Hiram Powers, The Greek Slave


Hiram Powers, The Greek Slave, model 1841-43, carved 1846, Serravezza marble, 167.5 × 51.4 × 47 cm (National Gallery of Art)

They say Ideal beauty cannot enter
The house of anguish. On the threshold stands
An alien Image with enshackled hands,
Called the Greek Slave! as if the artist meant her
(That passionless perfection which he lent her,
Shadowed not darkened where the sill expands)
To so confront man’s crimes in different lands
With man’s ideal sense. Pierce to the centre,
Art’s fiery finger! and break up ere long
The serfdom of this world. Appeal, fair stone,
From God’s pure heights of beauty against man’s wrong!
Catch up in thy divine face, not alone
East griefs but west, and strike and shame the strong,
By thunders of white silence, overthrown.
— Elizabeth Barrett Browning, Poems, 1850

It is a rare work of art that could inspire the lyrical pen of a poetess as talented as Elizabeth Barrett Browning, but such was the universal acclaim of Hiram Powers’s The Greek Slave a mere five years after he first exhibited his statue in London. Powers, an American expatriate sculptor who had been living and working in Italy since 1837, was suddenly vaulted into the pantheon of great (American) sculptors, and drew favorable comparisons to Phidias and Michelangelo.

From Cincinnati to Florence

Hiram Powers, Martin van Buren, modeled 1836, carved 1840, marble, 54.3 x 61.2 x 34.2 cm (The White House)

Hiram Powers, Martin van Buren, modeled 1836, carved 1840, marble, 54.3 x 61.2 x 34.2 cm (The White House)

And yet, for Powers—who turned 40 in 1845, when The Greek Slave was first exhibited—it had been a long journey from his hometown of Cincinnati, Ohio. Born in Woodstock, Vermont, Powers’ family moved near Cincinnati when he was 14 years old. At the death of his father, Powers moved into the city and began work, first as a superintendent of a reading room attached to a hotel, and later as a clerk at a general store. His introduction to the art-making world was a humble one. At the age of 17 he worked as an apprentice to a wooden clockmaker. Several years later—in 1826—Powers began to study with Frederick Eckstein, a local sculptor of some regional renown. In his studio, Powers learned to model the human face and figure, and how to create plaster casts.

These skills were put to great use at Joseph Dorfeulle’s Western Museum. While there, Powers created animatronic wax figures to occupy scenes taken from Dante’s Inferno. At the same time, Powers began to create portrait busts of his friends. These likenesses brought him to the attention of Nicholas Longworth, a local wine entrepreneur. Longworth paid for Powers to undertake two extended periods of study away from Ohio: first to New York City (1829) and then later to Washington, D.C. (1834).

It was this later trip to the nation’s capital that propelled Powers onward to the success he would later find with The Greek Slave. While there, he sculpted many Washingtonian elites, including current and former presidents—Andrew Jackson (1834), John Quincy Adams (1837), and Martin van Buren (1837)—as well as John Marshall (1835), the second chief justice of the United States Supreme Court. These successes prompted Powers to follow the lead of another American neoclassical sculptor, Horatio Greenough, and depart his native shores for Italy. Greenough had already been in Italy since 1828; if Powers hoped to emulate the work of Michelangelo and Bernini, then Florence was just the place to do it.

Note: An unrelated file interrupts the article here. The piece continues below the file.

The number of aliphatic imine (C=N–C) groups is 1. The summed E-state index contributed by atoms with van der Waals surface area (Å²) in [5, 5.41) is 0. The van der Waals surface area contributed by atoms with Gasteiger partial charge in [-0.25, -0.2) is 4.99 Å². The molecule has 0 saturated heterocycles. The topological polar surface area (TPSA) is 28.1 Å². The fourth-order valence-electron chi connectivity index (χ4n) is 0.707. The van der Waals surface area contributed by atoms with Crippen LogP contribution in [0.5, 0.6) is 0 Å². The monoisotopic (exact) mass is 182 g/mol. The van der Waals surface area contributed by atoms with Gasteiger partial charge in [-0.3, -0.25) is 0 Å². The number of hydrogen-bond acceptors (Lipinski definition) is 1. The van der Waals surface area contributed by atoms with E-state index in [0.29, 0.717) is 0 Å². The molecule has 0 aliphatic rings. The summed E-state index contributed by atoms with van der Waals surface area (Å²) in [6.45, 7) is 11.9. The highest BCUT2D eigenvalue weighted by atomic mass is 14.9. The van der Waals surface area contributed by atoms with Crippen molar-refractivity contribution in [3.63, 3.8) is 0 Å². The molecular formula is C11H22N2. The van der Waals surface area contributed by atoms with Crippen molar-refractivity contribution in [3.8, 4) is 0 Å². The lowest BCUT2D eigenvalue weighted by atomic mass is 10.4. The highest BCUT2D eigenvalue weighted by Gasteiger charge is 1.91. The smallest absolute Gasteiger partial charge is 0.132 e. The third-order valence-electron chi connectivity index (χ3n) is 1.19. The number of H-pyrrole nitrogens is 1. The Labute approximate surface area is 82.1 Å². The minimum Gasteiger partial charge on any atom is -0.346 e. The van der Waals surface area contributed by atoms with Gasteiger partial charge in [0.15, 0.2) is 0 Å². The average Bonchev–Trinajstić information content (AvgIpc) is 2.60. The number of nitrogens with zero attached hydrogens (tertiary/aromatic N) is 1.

An American Venus

And so, in 1837, Powers moved to Italy, never again to step upon American shores. Four years later, he was at work on The Greek Slave, the sculpture that has become his most recognized and celebrated work. Powers completed no less than six full-sized versions of this work between 1843 and 1866, and it secured his fame on both sides of the Atlantic Ocean. Indeed, had he made nothing else of note, this work alone would have vaulted Powers into the pantheon of American sculptors. The Greek Slave was both familiar and new, and exceedingly relevant for the audiences that first viewed it.

Hiram Powers, The Greek Slave, model 1841-43, carved 1846, Serravezza marble, 167.5 × 51.4 × 47 cm (National Gallery of Art); Aphrodite of Cnidos, torso: Roman copy, 2nd century C.E., restoration, 17th century, marble (Rome, Roman National Museum, Palazzo Altemps); Venus de’ Medici, 1st century B.C.E. (Galleria degli Uffizi, Florence)

In it, Powers sculpted a nearly life-sized nude female. Posed in the High Classical contrapposto, the figure faces towards her left so that when her body is viewed frontally, her face appears in near-perfect profile. Her weight-bearing left leg counterbalances the straight right arm, which leads the eye downwards to the drapery-covered vertical support. In contrast, her bent left arm leads the eye across her unclothed body towards both her non-weight-bearing right leg and the chains that bind her two hands together. Indeed, much like the classical (ancient Greek and Roman) works that Powers based The Greek Slave on—Praxiteles’s Aphrodite of Knidos and the Medici Venus immediately come to mind—this gestural attempt to hide her nudity only forces the viewer to more directly address it.

The story of The Greek Slave

But who is this woman? Why is she nude? And what has caused her hands to be chained? In order to answer these questions—and, as importantly, justify Powers’s then scandalous use of female nudity—Powers himself wrote an explanatory text to accompany the exhibition of his work. In it, he explained that his figure is an enslaved Greek maiden who stands in a slave market during the time of the Greek War for Independence against Turkey (1821-32).

Hiram Powers, The Greek Slave (detail), model 1841-43, carved 1846, Serravezza marble, 167.5 × 51.4 × 47 cm (National Gallery of Art)

Hiram Powers, The Greek Slave (detail), model 1841-43, carved 1846, Serravezza marble, 167.5 × 51.4 × 47 cm (National Gallery of Art)